Ideas about law are undergoing dramatic change in Latin America. The consolidation of democracy as the predominant form of government and the proliferation of transnational legal instruments have ushered in an era of new legal conceptions and practices. Law has become a core focus of political movements and policy-making. This volume explores the changing legal ideas and practices that accompany, cause, and are a consequence of the judicialization of politics in Latin America. It is the product of a three-year international research effort, sponsored by the Law and Society Association, the Latin American Studies Association, and the Ford Foundation, that gathered leading and emerging scholars of Latin American courts from across disciplines and across continents.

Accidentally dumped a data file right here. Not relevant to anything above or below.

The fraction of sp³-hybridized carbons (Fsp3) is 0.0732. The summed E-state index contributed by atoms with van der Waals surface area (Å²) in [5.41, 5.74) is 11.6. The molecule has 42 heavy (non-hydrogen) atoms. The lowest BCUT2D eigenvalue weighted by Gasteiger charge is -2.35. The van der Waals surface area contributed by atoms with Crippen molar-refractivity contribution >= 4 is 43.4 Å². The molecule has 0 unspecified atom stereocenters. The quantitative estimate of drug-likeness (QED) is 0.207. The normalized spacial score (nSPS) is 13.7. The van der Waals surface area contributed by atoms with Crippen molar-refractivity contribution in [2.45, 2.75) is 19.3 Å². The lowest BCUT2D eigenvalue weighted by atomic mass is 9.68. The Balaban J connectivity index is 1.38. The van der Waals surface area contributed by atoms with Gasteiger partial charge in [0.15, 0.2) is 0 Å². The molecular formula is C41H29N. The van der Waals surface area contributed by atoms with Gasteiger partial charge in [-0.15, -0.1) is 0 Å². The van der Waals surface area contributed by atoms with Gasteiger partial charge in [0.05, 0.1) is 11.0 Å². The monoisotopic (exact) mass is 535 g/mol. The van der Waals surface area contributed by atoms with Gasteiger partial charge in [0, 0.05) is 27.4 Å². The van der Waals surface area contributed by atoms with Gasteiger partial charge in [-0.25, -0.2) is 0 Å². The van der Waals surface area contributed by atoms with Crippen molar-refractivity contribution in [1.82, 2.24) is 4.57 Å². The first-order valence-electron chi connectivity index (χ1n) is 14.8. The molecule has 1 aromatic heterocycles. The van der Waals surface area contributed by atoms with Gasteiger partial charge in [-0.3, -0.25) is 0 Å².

In this volume:
- Cultures of legality: Judicialization and political activism in contemporary Latin America
Huneeus, Alexandra, Javier Couso and Rachel Sieder
- Legal cultures in the (un)rule of law: Indigenous rights and juridification in Guatemala
Petroleum resources, institutions and politics: An introduction to the book.
Odd-Helge Fjeldstad, Donald Mmari and Kendra Dupuy
Governing petroleum resources: Prospects and challenges for Tanzania